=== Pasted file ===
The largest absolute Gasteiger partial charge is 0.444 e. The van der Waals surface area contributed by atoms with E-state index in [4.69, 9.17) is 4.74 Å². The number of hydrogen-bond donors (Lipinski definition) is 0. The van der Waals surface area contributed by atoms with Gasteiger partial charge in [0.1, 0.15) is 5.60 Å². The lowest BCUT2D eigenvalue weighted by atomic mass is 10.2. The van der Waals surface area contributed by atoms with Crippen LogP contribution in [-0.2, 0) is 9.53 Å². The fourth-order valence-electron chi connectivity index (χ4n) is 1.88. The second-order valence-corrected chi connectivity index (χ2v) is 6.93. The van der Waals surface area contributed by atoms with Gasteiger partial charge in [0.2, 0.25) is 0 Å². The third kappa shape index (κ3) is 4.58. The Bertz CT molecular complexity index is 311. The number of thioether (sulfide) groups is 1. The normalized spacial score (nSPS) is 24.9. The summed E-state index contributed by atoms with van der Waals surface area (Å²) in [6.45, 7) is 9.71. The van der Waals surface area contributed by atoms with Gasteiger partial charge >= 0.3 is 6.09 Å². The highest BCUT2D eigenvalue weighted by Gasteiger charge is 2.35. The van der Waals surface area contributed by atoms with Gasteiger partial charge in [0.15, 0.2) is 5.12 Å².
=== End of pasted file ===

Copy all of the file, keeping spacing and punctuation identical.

The largest absolute Gasteiger partial charge is 0.444 e. The van der Waals surface area contributed by atoms with E-state index in [4.69, 9.17) is 4.74 Å². The number of hydrogen-bond donors (Lipinski definition) is 0. The van der Waals surface area contributed by atoms with Gasteiger partial charge in [0.1, 0.15) is 5.60 Å². The lowest BCUT2D eigenvalue weighted by atomic mass is 10.2. The van der Waals surface area contributed by atoms with Crippen LogP contribution in [-0.2, 0) is 9.53 Å². The fourth-order valence-electron chi connectivity index (χ4n) is 1.88. The second-order valence-corrected chi connectivity index (χ2v) is 6.93. The van der Waals surface area contributed by atoms with Gasteiger partial charge in [0.2, 0.25) is 0 Å². The third kappa shape index (κ3) is 4.58. The Bertz CT molecular complexity index is 311. The number of thioether (sulfide) groups is 1. The normalized spacial score (nSPS) is 24.9. The summed E-state index contributed by atoms with van der Waals surface area (Å²) in [6.45, 7) is 9.71. The van der Waals surface area contributed by atoms with Gasteiger partial charge >= 0.3 is 6.09 Å². The highest BCUT2D eigenvalue weighted by Gasteiger charge is 2.35. The van der Waals surface area contributed by atoms with Gasteiger partial charge in [0.15, 0.2) is 5.12 Å².